Girl From The North Country Review



Recommended Age: 18
By: Emily Flett
Date: January 2020


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I got “the olds” tickets for Christmas to see Girl From The North Country yesterday. It’s been top of our must see for a little while.

I didn’t know the story before, and I’m ashamed to say I’m not really that familiar with Bob Dylan’s music. I would be able to sing along to one if it came on the radio but I couldn’t name one of his tracks if asked.

Mr F, dear old Pa and nanny are most definitely huge fans though. I absolutely loved the show, as did dear old Pa.

It’s set in 1930s America in the depression and is a pretty dark and tragic story with no light comedic relief. However, the singing was just out of this world. I didn’t get a programme so don’t know the names, but the mother, daughter and boxer were just incredible, every time they opened their mouths, I didn’t want them to stop. None of them had traditionally “beautiful” voices, but they had depth and gravel and clarity that was just breath-taking. I was utterly spellbound. They all had incredible voices in fact and came together in a glorious, very intimate way.

It’s not a musical, it’s a play with music in it. They use the Bob Dylan songs as a backdrop to the issues at the time, and they are hard hitting. Mental health, racism, poverty to name but a few, but also love and staying together through everything that is thrown at you. The songs are deconstructed to a point that I didn’t recognise the more famous ones, but I did recognise the lyrics. This didn’t make any difference to me as I loved how they did it, and especially those voices!

Dear old Pa and I absolutely loved it, but nanny and Mr F were not fans. I think being huge Bob Dylan fans they were expecting more familiarity from the music which just wasn’t there.

I almost saw the show as two different parts, the singing, and then the play. The singing is sublime, I could have listened to them over and over again. The play was beautifully acted, the set was clever and simple, the lighting lovely and one particular effect with a disco ball really was gorgeous. They should use a disco ball like that in every theatre! It did need a bit of a lift for me though, it was very dark and I was looking for something to lift the depression. There was a happy ending but I wanted more.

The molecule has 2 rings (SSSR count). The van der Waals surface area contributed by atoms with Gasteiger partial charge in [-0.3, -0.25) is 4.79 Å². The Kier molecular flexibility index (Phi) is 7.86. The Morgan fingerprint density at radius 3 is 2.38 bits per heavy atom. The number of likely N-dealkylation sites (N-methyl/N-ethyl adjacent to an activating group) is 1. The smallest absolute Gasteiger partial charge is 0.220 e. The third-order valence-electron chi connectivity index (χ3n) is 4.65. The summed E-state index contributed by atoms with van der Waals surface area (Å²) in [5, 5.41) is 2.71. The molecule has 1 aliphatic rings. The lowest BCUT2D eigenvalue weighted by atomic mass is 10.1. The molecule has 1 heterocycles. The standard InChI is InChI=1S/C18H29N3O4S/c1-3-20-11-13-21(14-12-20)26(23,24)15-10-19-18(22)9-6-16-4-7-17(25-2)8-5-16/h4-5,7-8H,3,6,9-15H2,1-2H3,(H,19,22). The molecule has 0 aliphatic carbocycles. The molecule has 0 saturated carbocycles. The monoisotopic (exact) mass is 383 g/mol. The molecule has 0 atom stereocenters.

It’s at the Gielgud (where the Les mis concert was) so a beautiful theatre.

We had an amazing view from back of the dress. I did move because legroom was too tight for me and dear old Pa struggled with the stairs, we went to the dress slips and it was a bit restricted but that didn’t matter because the voices just carried us away.

Front of house staff were just incredible, so kind and helpful, the access host Myles really went above and beyond to help us and I will be writing in to the theatre manager to highlight this.  The toilets have wonderful quilted loo roll as all Delfont theatres do and there were no outrageous queues.

Funny how the 5 of us went and were so split in our views of it.

Would I go and see it again? No. But am I glad I’ve seen it? Absolutely!

Age: I would say over 18s really, not for content but that they just wouldn’t get it much younger

It’s not one for children, small and noisy has pretty sophisticated tastes for a 12 year old, and she loved the music but was bored with the play. It just didn’t move quickly enough for her and she didn’t have a clue what was going on, just as well really with the subject matter.

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